This is adapted from Eliza Acton’s recipe for English Salad Sauce, written in the 1840s. While hers used double cream, the recipe below uses eight per cent fat fromage frais. The vote from the team when we were testing this is that it’s every bit as good as the original.
|3 large eggs|
|2 pinches cayenne pepper|
|5 fl oz (150 ml) 8 per cent fat fromage frais|
|4 teaspoons white wine vinegar|
|Nutritional information:Per serving: 65 kcal, Fat 3.7 g, Saturates 1.1 g, Protein 6.1 g, Carbohydrate 1.8 g.|
|Need help with conversions?|
|There is no list of equipment specified for this recipe.|
This recipe is taken from How to Cook Book Three.
First, place the eggs in a saucepan and cover completely with plenty of cold water. Bring the water up to simmering point and give them exactly 9 minutes from the time it starts boiling. Then cool them under cold, running water to stop them cooking any further. Now peel away the shells, cut the eggs in half and place the yolks only in a mixing bowl.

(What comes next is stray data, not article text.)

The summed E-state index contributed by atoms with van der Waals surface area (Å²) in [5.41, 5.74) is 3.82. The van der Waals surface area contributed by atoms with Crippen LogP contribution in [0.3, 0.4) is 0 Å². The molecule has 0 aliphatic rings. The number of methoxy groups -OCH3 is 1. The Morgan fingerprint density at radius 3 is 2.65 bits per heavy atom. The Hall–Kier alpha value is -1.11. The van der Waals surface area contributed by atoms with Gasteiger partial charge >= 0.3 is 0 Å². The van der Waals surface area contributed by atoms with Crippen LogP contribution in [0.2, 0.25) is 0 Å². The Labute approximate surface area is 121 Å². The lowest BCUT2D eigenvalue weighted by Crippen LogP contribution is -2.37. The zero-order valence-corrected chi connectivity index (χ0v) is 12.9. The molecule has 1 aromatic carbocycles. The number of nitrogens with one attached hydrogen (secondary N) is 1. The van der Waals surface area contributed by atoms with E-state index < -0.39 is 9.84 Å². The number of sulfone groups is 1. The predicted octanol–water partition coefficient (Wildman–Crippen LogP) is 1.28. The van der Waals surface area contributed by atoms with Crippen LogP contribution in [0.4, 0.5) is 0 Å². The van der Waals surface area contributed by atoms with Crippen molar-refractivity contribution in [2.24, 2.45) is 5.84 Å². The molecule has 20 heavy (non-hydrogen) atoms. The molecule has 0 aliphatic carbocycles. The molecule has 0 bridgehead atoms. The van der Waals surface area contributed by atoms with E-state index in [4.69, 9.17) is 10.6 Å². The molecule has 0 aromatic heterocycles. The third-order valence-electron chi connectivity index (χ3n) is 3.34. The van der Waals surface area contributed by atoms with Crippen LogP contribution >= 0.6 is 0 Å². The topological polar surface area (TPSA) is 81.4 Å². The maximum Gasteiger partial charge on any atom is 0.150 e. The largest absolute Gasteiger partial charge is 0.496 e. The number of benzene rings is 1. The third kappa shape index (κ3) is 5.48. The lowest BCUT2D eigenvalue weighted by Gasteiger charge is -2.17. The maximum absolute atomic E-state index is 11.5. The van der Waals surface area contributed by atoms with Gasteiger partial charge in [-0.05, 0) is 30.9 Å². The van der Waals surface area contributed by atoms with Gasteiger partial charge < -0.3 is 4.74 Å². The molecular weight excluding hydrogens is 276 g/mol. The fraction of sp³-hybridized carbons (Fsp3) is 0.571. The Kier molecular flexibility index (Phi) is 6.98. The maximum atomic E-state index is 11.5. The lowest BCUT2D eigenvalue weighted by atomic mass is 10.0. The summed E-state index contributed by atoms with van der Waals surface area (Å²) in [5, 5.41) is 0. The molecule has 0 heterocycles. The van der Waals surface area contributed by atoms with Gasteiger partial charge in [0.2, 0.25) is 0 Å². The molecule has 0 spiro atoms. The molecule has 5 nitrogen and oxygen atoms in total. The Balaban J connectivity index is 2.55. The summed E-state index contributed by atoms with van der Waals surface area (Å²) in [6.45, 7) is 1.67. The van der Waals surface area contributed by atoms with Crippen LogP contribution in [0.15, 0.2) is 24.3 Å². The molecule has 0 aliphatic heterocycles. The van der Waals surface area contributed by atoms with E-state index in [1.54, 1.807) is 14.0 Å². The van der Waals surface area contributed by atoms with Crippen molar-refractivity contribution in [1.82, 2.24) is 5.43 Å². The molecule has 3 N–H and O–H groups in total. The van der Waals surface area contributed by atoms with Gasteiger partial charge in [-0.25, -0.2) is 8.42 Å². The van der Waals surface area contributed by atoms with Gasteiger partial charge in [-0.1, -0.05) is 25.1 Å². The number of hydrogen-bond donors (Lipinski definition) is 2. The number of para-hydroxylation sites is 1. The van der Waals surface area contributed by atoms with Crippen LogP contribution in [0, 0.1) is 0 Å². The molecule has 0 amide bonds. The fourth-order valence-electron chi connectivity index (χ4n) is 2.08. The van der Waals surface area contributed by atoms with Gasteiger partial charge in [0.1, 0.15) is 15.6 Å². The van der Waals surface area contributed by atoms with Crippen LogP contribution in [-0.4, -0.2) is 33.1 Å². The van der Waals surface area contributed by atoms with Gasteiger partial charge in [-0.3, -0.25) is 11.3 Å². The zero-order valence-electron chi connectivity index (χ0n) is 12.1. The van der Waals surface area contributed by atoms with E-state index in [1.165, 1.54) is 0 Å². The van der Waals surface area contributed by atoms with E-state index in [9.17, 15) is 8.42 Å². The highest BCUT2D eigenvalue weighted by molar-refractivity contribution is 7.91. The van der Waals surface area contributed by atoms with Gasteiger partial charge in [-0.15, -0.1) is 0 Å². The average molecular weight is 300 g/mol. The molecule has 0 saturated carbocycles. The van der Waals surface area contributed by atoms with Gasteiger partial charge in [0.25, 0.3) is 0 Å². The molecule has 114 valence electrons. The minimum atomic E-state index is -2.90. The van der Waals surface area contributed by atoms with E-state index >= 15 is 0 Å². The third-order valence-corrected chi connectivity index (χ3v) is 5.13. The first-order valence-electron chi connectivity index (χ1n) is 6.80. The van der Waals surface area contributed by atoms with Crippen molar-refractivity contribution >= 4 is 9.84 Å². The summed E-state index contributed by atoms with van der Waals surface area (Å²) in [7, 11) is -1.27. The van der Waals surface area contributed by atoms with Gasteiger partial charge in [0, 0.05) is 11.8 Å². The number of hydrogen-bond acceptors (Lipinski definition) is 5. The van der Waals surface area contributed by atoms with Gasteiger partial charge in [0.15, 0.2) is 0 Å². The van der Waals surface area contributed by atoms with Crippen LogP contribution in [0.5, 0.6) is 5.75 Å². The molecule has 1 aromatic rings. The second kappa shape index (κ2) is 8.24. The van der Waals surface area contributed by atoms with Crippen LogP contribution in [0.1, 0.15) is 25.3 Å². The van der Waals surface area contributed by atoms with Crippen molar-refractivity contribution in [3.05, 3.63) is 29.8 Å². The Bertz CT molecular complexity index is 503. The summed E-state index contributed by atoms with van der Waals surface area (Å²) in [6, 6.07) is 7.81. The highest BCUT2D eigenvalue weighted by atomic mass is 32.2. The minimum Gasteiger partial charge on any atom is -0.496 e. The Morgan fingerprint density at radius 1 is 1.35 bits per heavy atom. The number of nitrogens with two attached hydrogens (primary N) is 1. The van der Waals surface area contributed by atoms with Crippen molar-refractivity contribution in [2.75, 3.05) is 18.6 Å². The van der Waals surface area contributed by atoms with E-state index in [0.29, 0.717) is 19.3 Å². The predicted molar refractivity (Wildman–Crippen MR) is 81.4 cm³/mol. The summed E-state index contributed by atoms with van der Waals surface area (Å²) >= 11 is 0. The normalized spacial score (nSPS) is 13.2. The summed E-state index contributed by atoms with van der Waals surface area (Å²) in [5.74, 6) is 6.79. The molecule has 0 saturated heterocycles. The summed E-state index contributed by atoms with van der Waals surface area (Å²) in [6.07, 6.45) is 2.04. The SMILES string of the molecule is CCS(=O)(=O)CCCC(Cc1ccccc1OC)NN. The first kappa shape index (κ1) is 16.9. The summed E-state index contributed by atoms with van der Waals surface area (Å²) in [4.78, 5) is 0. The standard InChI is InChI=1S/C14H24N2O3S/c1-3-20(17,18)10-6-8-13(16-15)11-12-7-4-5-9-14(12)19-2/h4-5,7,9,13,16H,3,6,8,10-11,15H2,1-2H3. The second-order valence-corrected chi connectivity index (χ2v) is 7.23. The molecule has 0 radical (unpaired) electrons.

Add a tablespoon of cold water and pound the yolks to a smooth paste with a wooden spoon. Then add the cayenne pepper and ¼ teaspoon salt, and stir in the fromage frais, bit by bit, mixing it smoothly as you go. When it’s all in, add the vinegar, check the seasoning and add more if it needs it. If you think the mixture’s far too runny at this stage, don’t worry. Cover the bowl and leave it for a couple of hours in the fridge, after which time it will have thickened. (It should, in any case, have the consistency of thickish cream, rather than mayonnaise.)
Note: To make a low-fat Tartare Sauce, after chilling the Almost Mayonnaise, add 1 small garlic clove, chopped; ½ level teaspoon mustard powder; 1 dessertspoon lemon juice; 1 tablespoon chopped fresh flat-leaf parsley; 1 heaped tablespoon salted capers and 4 cornichons (baby gherkins), both chopped; and mix together.
Per serving: 65 kcal, Fat 3.7 g, Saturates 1.1 g, Protein 6.1 g, Carbohydrate 1.8 g.
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The way I cook a salmon is extremely slowly, wrapped in foil in the oven. I cannot recommend this method highly enough. With skin and bones, head and tail intact there is not only a captured concentration of flavours, but also a guaranteed succulent
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